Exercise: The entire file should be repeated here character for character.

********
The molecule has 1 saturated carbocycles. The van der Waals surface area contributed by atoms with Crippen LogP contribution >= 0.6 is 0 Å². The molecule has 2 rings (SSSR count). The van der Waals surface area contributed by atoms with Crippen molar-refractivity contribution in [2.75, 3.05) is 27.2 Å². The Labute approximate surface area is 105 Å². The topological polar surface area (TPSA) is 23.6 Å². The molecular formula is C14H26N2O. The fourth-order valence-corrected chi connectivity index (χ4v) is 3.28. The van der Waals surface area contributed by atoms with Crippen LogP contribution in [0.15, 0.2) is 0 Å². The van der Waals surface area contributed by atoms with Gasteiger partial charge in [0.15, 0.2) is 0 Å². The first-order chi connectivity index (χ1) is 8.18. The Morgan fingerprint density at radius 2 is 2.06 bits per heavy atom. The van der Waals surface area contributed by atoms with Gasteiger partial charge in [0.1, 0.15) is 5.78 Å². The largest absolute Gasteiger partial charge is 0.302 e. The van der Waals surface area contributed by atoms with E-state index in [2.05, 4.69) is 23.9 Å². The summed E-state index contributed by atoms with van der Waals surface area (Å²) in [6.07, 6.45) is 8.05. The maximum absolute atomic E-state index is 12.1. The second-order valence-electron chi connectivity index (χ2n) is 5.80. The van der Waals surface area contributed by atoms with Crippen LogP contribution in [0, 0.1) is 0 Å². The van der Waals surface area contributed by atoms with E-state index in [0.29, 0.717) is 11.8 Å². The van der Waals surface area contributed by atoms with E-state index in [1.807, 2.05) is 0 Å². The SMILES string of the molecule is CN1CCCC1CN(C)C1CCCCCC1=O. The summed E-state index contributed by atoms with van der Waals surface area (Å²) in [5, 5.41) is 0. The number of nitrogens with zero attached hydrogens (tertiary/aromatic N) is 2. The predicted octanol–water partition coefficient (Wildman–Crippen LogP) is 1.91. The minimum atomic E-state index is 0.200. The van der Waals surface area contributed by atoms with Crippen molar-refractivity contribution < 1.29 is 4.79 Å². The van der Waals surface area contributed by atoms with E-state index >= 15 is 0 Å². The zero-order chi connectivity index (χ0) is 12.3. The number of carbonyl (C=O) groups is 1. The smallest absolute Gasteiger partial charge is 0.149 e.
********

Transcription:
The molecule has 1 saturated carbocycles. The van der Waals surface area contributed by atoms with Crippen LogP contribution >= 0.6 is 0 Å². The molecule has 2 rings (SSSR count). The van der Waals surface area contributed by atoms with Crippen molar-refractivity contribution in [2.75, 3.05) is 27.2 Å². The Labute approximate surface area is 105 Å². The topological polar surface area (TPSA) is 23.6 Å². The molecular formula is C14H26N2O. The fourth-order valence-corrected chi connectivity index (χ4v) is 3.28. The van der Waals surface area contributed by atoms with Crippen LogP contribution in [0.15, 0.2) is 0 Å². The van der Waals surface area contributed by atoms with Gasteiger partial charge in [0.15, 0.2) is 0 Å². The first-order chi connectivity index (χ1) is 8.18. The Morgan fingerprint density at radius 2 is 2.06 bits per heavy atom. The van der Waals surface area contributed by atoms with Gasteiger partial charge in [0.1, 0.15) is 5.78 Å². The largest absolute Gasteiger partial charge is 0.302 e. The van der Waals surface area contributed by atoms with E-state index in [2.05, 4.69) is 23.9 Å². The summed E-state index contributed by atoms with van der Waals surface area (Å²) in [6.07, 6.45) is 8.05. The maximum absolute atomic E-state index is 12.1. The second-order valence-electron chi connectivity index (χ2n) is 5.80. The van der Waals surface area contributed by atoms with Crippen LogP contribution in [0, 0.1) is 0 Å². The van der Waals surface area contributed by atoms with E-state index in [0.29, 0.717) is 11.8 Å². The van der Waals surface area contributed by atoms with E-state index in [1.807, 2.05) is 0 Å². The SMILES string of the molecule is CN1CCCC1CN(C)C1CCCCCC1=O. The summed E-state index contributed by atoms with van der Waals surface area (Å²) in [5, 5.41) is 0. The number of nitrogens with zero attached hydrogens (tertiary/aromatic N) is 2. The predicted octanol–water partition coefficient (Wildman–Crippen LogP) is 1.91. The minimum atomic E-state index is 0.200. The van der Waals surface area contributed by atoms with Crippen molar-refractivity contribution < 1.29 is 4.79 Å². The van der Waals surface area contributed by atoms with E-state index >= 15 is 0 Å². The zero-order chi connectivity index (χ0) is 12.3. The number of carbonyl (C=O) groups is 1. The smallest absolute Gasteiger partial charge is 0.149 e.